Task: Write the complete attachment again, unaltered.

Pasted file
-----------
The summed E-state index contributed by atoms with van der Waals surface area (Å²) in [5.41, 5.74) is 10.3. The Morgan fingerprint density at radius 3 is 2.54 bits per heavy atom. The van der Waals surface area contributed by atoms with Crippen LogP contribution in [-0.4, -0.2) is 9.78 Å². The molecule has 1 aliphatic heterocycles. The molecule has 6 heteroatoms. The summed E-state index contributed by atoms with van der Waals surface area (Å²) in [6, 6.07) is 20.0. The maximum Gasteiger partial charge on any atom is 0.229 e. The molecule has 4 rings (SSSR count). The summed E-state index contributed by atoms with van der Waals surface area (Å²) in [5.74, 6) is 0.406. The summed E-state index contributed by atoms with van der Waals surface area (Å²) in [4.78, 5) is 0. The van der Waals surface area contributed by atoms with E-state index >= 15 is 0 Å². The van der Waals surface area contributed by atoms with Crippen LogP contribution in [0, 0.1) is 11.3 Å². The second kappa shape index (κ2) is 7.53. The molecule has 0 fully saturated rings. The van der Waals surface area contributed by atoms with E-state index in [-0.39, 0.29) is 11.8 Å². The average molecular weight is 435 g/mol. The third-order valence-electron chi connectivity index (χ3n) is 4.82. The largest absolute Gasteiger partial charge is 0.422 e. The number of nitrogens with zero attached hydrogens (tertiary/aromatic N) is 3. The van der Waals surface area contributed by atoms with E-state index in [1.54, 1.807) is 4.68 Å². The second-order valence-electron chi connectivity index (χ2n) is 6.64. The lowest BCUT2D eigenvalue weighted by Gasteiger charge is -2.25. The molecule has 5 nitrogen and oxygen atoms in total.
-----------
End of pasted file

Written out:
The summed E-state index contributed by atoms with van der Waals surface area (Å²) in [5.41, 5.74) is 10.3. The Morgan fingerprint density at radius 3 is 2.54 bits per heavy atom. The van der Waals surface area contributed by atoms with Crippen LogP contribution in [-0.4, -0.2) is 9.78 Å². The molecule has 1 aliphatic heterocycles. The molecule has 6 heteroatoms. The summed E-state index contributed by atoms with van der Waals surface area (Å²) in [6, 6.07) is 20.0. The maximum Gasteiger partial charge on any atom is 0.229 e. The molecule has 4 rings (SSSR count). The summed E-state index contributed by atoms with van der Waals surface area (Å²) in [5.74, 6) is 0.406. The summed E-state index contributed by atoms with van der Waals surface area (Å²) in [4.78, 5) is 0. The van der Waals surface area contributed by atoms with E-state index >= 15 is 0 Å². The van der Waals surface area contributed by atoms with Crippen LogP contribution in [0, 0.1) is 11.3 Å². The second kappa shape index (κ2) is 7.53. The molecule has 0 fully saturated rings. The van der Waals surface area contributed by atoms with E-state index in [-0.39, 0.29) is 11.8 Å². The average molecular weight is 435 g/mol. The third-order valence-electron chi connectivity index (χ3n) is 4.82. The largest absolute Gasteiger partial charge is 0.422 e. The number of nitrogens with zero attached hydrogens (tertiary/aromatic N) is 3. The van der Waals surface area contributed by atoms with E-state index in [1.54, 1.807) is 4.68 Å². The second-order valence-electron chi connectivity index (χ2n) is 6.64. The lowest BCUT2D eigenvalue weighted by Gasteiger charge is -2.25. The molecule has 5 nitrogen and oxygen atoms in total.